A couple of weeks ago my friend (and co author) Stu Wexler and I spend two hours with Chuck Ochelli discussing the Martin Luther King assassination – our most recent research and study of that murder is in our book Killing King. Its most definitely a different view of that tragedy than you find in most books on the subject, if you are interested you can find the exchange online at:
However Killing King was actually our second book on the MLK assassination, our first work was The Awful Grace of God, a much broader look at the context and multi-year backstory of the activities which ultimately led to Dr. King’s death.
During the conversation with Chuck, we did touch on the point that much of that story involved a deep dive into both the racial and religious terrorism of the late 1950’s and 1960’s. Telling the full story of the King murder had taken us into the networks, alliances, political covers and extremely sophisticated practices of several groups – some ostensibly religious, others political, but in both instances with what could only be called a terrorist (and hidden) core.
Going beyond the background in The Awful Grace of God, Stu had researched and authored a much broader look at the interconnections of religious and racial terrorism in his book America’s Secret Jihad.
The outcome of our two hour conversation was an invitation for us both to come back on the air this week, and divide a two hour segment to specifically address our work on domestic terrorism and its relevance to contemporary events. I’ll lead off with context and Stu will follow on to extend to story into today’s headlines.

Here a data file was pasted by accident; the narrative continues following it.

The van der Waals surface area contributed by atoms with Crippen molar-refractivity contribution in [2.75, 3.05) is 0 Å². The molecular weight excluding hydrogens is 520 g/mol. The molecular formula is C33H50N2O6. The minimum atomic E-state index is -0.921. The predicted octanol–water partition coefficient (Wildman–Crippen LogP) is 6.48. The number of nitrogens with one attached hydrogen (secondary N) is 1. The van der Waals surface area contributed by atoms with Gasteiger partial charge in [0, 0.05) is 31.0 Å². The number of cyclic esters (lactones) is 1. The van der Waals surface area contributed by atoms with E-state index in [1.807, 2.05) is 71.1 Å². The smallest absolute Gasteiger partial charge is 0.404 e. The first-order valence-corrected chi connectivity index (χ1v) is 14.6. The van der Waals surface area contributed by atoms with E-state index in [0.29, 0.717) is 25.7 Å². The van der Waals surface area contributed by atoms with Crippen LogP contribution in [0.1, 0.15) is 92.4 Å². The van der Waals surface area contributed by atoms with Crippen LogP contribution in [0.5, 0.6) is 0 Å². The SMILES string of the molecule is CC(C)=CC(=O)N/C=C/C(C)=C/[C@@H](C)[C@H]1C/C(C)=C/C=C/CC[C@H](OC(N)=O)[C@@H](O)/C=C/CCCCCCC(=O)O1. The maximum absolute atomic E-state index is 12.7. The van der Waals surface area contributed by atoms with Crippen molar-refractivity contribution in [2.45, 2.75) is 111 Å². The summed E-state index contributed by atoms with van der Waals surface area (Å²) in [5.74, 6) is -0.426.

If that sounds interesting, join us on the Ochelli effect this Thursday evening, April 15. I virtually certain it will be a lively session.
Postscript: After some interesting discussions on this post and some re-education, I think its important to distinguish what Stu and I talk about in these books as something we see as distinct from violent protests, demonstrations, activities which are basically anarchistic, or even violent reactions to specific events.
What we explore is what I might call strategic terrorism, the use of “propaganda of the deed” (an old, old tool of anarchism resurrected by al Qaeda). It involves extreme violence on a national scale, violence intended to paralyze a government, to provoke overreaction, and ultimately to bring about regime change in accordance with the perpetrators own world views.
Anyone who has The Awful Grace of God can find dialog pertaining to this subject in Chapters 4 and 5. In rereading our work from a few years ago I find it eerily descriptive in regard to what we recently saw and our now learning about the insurrection at the U.S. Capital.
Certainly there are other aspects and forms of political violence and terrorism (past and present), with different types of targets. I don’t want to diminish that, just to make clear what we explore in our books and what we will be talking with Chuck about on Thursday night.